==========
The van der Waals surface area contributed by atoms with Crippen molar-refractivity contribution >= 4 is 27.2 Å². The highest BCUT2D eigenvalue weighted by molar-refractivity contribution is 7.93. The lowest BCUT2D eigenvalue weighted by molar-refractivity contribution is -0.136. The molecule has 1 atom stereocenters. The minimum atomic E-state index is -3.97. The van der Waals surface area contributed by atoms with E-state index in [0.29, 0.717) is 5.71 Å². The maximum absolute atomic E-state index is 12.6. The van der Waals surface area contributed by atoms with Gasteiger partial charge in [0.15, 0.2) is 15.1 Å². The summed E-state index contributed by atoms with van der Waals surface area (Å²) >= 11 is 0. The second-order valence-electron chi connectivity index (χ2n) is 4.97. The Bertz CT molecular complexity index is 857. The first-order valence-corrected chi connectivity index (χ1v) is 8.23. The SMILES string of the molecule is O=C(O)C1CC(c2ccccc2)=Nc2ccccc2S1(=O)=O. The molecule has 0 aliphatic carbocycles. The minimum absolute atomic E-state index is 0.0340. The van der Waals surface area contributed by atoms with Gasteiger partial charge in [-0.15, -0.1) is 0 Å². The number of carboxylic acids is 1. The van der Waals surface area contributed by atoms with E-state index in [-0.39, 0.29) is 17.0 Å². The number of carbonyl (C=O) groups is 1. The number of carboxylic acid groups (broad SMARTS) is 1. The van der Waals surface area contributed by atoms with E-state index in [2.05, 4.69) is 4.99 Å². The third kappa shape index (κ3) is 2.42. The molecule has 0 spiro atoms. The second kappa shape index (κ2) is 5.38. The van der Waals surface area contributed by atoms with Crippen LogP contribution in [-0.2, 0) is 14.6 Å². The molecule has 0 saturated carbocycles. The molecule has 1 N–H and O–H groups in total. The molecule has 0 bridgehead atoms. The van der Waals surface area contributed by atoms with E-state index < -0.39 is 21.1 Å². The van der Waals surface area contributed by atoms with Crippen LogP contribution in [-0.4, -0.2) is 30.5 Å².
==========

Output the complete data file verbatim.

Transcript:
The van der Waals surface area contributed by atoms with Crippen molar-refractivity contribution >= 4 is 27.2 Å². The highest BCUT2D eigenvalue weighted by molar-refractivity contribution is 7.93. The lowest BCUT2D eigenvalue weighted by molar-refractivity contribution is -0.136. The molecule has 1 atom stereocenters. The minimum atomic E-state index is -3.97. The van der Waals surface area contributed by atoms with E-state index in [0.29, 0.717) is 5.71 Å². The maximum absolute atomic E-state index is 12.6. The van der Waals surface area contributed by atoms with Gasteiger partial charge in [0.15, 0.2) is 15.1 Å². The summed E-state index contributed by atoms with van der Waals surface area (Å²) >= 11 is 0. The second-order valence-electron chi connectivity index (χ2n) is 4.97. The Bertz CT molecular complexity index is 857. The first-order valence-corrected chi connectivity index (χ1v) is 8.23. The SMILES string of the molecule is O=C(O)C1CC(c2ccccc2)=Nc2ccccc2S1(=O)=O. The molecule has 0 aliphatic carbocycles. The minimum absolute atomic E-state index is 0.0340. The van der Waals surface area contributed by atoms with Gasteiger partial charge in [-0.15, -0.1) is 0 Å². The number of carboxylic acids is 1. The van der Waals surface area contributed by atoms with E-state index in [-0.39, 0.29) is 17.0 Å². The number of carbonyl (C=O) groups is 1. The number of carboxylic acid groups (broad SMARTS) is 1. The van der Waals surface area contributed by atoms with E-state index in [2.05, 4.69) is 4.99 Å². The third kappa shape index (κ3) is 2.42. The molecule has 0 spiro atoms. The second kappa shape index (κ2) is 5.38. The van der Waals surface area contributed by atoms with Crippen LogP contribution in [-0.2, 0) is 14.6 Å². The molecule has 0 saturated carbocycles. The molecule has 1 N–H and O–H groups in total. The molecule has 0 bridgehead atoms. The van der Waals surface area contributed by atoms with E-state index < -0.39 is 21.1 Å². The van der Waals surface area contributed by atoms with Crippen LogP contribution in [-0.4, -0.2) is 30.5 Å².